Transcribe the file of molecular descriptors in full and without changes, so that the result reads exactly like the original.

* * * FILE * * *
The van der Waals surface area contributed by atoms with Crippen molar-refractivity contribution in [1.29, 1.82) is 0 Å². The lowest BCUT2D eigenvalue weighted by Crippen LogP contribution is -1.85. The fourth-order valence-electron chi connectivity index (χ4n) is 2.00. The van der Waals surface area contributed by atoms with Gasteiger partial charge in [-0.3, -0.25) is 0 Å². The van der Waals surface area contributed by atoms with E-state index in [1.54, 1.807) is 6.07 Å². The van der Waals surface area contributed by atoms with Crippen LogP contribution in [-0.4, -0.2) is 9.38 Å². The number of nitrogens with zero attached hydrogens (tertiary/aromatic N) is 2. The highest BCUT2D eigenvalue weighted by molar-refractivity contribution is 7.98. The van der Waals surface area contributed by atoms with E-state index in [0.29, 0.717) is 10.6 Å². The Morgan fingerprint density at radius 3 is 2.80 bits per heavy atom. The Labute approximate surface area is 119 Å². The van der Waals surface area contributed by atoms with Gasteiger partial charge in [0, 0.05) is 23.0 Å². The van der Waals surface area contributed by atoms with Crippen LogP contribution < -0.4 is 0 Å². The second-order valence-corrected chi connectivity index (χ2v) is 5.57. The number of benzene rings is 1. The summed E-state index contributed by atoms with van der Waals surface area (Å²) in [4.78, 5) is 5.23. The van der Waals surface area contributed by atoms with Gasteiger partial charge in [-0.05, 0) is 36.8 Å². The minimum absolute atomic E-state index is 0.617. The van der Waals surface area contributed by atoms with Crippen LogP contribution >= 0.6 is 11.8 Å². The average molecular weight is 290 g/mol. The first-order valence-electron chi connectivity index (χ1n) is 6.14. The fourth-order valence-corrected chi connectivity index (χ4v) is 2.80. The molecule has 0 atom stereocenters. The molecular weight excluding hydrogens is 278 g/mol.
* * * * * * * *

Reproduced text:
The van der Waals surface area contributed by atoms with Crippen molar-refractivity contribution in [1.29, 1.82) is 0 Å². The lowest BCUT2D eigenvalue weighted by Crippen LogP contribution is -1.85. The fourth-order valence-electron chi connectivity index (χ4n) is 2.00. The van der Waals surface area contributed by atoms with Gasteiger partial charge in [-0.3, -0.25) is 0 Å². The van der Waals surface area contributed by atoms with E-state index in [1.54, 1.807) is 6.07 Å². The van der Waals surface area contributed by atoms with Crippen LogP contribution in [-0.4, -0.2) is 9.38 Å². The number of nitrogens with zero attached hydrogens (tertiary/aromatic N) is 2. The highest BCUT2D eigenvalue weighted by molar-refractivity contribution is 7.98. The van der Waals surface area contributed by atoms with E-state index in [0.29, 0.717) is 10.6 Å². The Morgan fingerprint density at radius 3 is 2.80 bits per heavy atom. The Labute approximate surface area is 119 Å². The van der Waals surface area contributed by atoms with Gasteiger partial charge in [0, 0.05) is 23.0 Å². The van der Waals surface area contributed by atoms with Crippen LogP contribution < -0.4 is 0 Å². The second-order valence-corrected chi connectivity index (χ2v) is 5.57. The number of benzene rings is 1. The summed E-state index contributed by atoms with van der Waals surface area (Å²) in [4.78, 5) is 5.23. The van der Waals surface area contributed by atoms with Gasteiger partial charge in [-0.05, 0) is 36.8 Å². The minimum absolute atomic E-state index is 0.617. The van der Waals surface area contributed by atoms with Crippen LogP contribution >= 0.6 is 11.8 Å². The average molecular weight is 290 g/mol. The first-order valence-electron chi connectivity index (χ1n) is 6.14. The fourth-order valence-corrected chi connectivity index (χ4v) is 2.80. The molecule has 0 atom stereocenters. The molecular weight excluding hydrogens is 278 g/mol.